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Sea Changes

by Gail Graham


Sarah Andrews lives in Australia, but she is still an American at heart.  She has remained in Australia after the sudden death of her husband to stay close to her daughter.  Yet her daughter doesn't understand why after two years Sarah can't put the past behind her and get on with the future.  Even Sarah's psychologist isn't too much help.  He listens but does not provide any practical suggestions for her, and after two years of sessions, Sarah feels discouraged and alone.

Finally deciding that there is no purpose to continuing to live a life that feels meaningless, Sarah makes the decision to walk out as far as she can into the sea, and drown herself.  Yet this plan works no better than her life on land has been working.  Sarah cannot drown!  She can breathe both air and water and survive.  Seeing the face of a young woman, Sarah is drawn by this woman to an undersea world.  The woman, Bantryd, brings her to meet her uncle, Xaxanader, and she discovers what seems to be an entire alternate reality under the water. Sarah can't help but wonder if this is all a hallucination, perhaps brought on by her own death.  A return trip proves that the undersea society exists.

Bantryd tells her that she is alive, and is one of the select who can survive in both worlds.  Sarah is what is called a vestigant, and she is the last one alive.  Bantryd's mother was also a vestigant and she left the sea to live with humans, and now Bantryd wants to find her and needs Sarah's help. Once Bantryd returns to land with her, the plot takes many different paths and the reader will be in for surprises and intrigue that blur the genre line for this book between fantasy, a tad of mystery, and light romance and suspense.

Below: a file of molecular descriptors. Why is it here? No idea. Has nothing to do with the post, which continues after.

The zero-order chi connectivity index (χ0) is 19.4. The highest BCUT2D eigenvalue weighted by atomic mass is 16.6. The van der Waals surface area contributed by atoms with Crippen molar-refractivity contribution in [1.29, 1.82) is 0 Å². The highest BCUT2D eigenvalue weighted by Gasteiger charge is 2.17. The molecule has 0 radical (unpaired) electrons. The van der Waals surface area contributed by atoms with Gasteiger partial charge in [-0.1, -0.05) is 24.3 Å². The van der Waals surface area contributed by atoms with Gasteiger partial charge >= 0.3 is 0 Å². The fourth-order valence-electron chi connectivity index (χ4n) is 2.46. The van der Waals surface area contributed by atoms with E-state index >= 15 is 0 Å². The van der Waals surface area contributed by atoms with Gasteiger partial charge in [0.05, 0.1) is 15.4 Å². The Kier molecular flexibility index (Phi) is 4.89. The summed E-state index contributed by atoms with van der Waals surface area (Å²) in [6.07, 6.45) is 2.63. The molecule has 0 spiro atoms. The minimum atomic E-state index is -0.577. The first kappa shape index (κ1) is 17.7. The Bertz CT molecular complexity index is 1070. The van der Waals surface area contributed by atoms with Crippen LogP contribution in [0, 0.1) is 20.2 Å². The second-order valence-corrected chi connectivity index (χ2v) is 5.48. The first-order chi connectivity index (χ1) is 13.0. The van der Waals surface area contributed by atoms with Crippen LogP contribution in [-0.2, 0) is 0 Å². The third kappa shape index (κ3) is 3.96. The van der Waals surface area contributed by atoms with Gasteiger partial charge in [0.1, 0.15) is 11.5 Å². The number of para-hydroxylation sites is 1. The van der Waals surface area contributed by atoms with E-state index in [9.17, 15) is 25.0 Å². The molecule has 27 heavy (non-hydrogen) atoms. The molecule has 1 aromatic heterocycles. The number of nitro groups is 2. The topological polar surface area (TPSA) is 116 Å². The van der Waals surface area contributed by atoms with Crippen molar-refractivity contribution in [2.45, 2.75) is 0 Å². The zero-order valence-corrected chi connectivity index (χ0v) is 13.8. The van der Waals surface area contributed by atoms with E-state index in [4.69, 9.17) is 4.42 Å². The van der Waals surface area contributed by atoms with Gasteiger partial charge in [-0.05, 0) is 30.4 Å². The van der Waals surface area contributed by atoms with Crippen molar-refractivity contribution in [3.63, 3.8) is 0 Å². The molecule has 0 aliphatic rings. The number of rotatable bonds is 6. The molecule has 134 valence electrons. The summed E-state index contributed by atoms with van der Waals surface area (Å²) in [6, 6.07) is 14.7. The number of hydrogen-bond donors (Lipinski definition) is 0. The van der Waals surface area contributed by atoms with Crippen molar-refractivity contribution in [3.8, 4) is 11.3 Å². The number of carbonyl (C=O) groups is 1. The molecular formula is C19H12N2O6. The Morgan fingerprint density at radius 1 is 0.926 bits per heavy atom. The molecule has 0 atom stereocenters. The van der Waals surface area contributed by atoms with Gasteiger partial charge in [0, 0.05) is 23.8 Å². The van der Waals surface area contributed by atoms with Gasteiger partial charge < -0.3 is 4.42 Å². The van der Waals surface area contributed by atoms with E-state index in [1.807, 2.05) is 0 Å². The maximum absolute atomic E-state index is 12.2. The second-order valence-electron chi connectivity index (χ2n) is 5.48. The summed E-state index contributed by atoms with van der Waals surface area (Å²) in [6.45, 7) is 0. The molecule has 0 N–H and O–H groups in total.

Once the reader becomes involved in this book, it can easily overtake you with the need to keep on reading until you have discovered all of its secrets.  It is a long book at 401 pages, and not altogether an easy read.  If your mind wanders even a bit, you may find yourself confused and needing to backtrack. This is not necessarily a bad thing. I found that by rereading some paragraphs or pages, they took on new meaning, and I had a new understanding of the story.

I highly recommend this book as a great summer read.  You'll need the time and quiet to reflect on the amazing tale and absorb the finer nuances.  This book could become one that you will want to read again every few years as a tradition because it may have new meaning for you at various stages of your life.  Excellent job by author Gail Graham!

The Book

Jade Phoenix Publishing
May 2009
Fiction / General
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The Reviewer

Laura Hinds
Reviewed 2009
NOTE: Reviewer Laura Hinds is an experienced freelance writer whose first novel, "Are You Gonna Eat That Banana?", just came out in 2009.
© 2009